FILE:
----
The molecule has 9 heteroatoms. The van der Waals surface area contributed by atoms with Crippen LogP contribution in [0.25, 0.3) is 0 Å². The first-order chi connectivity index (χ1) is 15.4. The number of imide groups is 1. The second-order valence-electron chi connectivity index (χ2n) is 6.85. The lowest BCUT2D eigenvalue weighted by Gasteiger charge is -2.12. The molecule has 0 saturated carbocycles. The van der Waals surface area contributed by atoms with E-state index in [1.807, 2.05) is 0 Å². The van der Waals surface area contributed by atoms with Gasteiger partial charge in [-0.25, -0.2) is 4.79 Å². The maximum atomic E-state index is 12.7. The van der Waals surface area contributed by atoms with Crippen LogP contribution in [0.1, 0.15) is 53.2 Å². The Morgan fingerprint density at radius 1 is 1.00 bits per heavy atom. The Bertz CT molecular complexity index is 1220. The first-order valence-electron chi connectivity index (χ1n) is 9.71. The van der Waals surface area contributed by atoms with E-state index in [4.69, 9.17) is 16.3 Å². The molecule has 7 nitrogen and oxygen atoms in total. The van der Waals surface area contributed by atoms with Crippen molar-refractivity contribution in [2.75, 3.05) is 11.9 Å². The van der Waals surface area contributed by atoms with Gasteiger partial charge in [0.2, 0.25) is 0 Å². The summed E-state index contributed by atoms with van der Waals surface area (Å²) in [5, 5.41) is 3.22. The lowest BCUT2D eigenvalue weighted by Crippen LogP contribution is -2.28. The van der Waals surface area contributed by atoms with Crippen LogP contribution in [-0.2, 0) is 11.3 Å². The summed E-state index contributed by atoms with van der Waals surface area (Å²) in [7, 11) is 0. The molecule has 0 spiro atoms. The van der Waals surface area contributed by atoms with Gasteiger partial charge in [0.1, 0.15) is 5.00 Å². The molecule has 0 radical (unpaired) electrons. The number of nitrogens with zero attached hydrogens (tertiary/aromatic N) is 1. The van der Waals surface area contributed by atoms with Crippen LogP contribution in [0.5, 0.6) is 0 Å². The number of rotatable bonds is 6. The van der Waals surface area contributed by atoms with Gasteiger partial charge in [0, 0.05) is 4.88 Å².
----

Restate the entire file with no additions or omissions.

The molecule has 9 heteroatoms. The van der Waals surface area contributed by atoms with Crippen LogP contribution in [0.25, 0.3) is 0 Å². The first-order chi connectivity index (χ1) is 15.4. The number of imide groups is 1. The second-order valence-electron chi connectivity index (χ2n) is 6.85. The lowest BCUT2D eigenvalue weighted by Gasteiger charge is -2.12. The molecule has 0 saturated carbocycles. The van der Waals surface area contributed by atoms with E-state index in [1.807, 2.05) is 0 Å². The van der Waals surface area contributed by atoms with Gasteiger partial charge in [-0.25, -0.2) is 4.79 Å². The maximum atomic E-state index is 12.7. The van der Waals surface area contributed by atoms with Crippen LogP contribution in [0.1, 0.15) is 53.2 Å². The Morgan fingerprint density at radius 1 is 1.00 bits per heavy atom. The Bertz CT molecular complexity index is 1220. The first-order valence-electron chi connectivity index (χ1n) is 9.71. The van der Waals surface area contributed by atoms with E-state index in [4.69, 9.17) is 16.3 Å². The molecule has 7 nitrogen and oxygen atoms in total. The van der Waals surface area contributed by atoms with Crippen molar-refractivity contribution in [2.75, 3.05) is 11.9 Å². The van der Waals surface area contributed by atoms with Gasteiger partial charge in [0.2, 0.25) is 0 Å². The summed E-state index contributed by atoms with van der Waals surface area (Å²) in [5, 5.41) is 3.22. The lowest BCUT2D eigenvalue weighted by Crippen LogP contribution is -2.28. The van der Waals surface area contributed by atoms with Crippen LogP contribution in [-0.2, 0) is 11.3 Å². The summed E-state index contributed by atoms with van der Waals surface area (Å²) in [7, 11) is 0. The molecule has 0 spiro atoms. The van der Waals surface area contributed by atoms with Gasteiger partial charge in [0.1, 0.15) is 5.00 Å². The molecule has 0 radical (unpaired) electrons. The number of nitrogens with zero attached hydrogens (tertiary/aromatic N) is 1. The van der Waals surface area contributed by atoms with Crippen LogP contribution in [0.5, 0.6) is 0 Å². The number of rotatable bonds is 6. The van der Waals surface area contributed by atoms with Gasteiger partial charge in [0, 0.05) is 4.88 Å².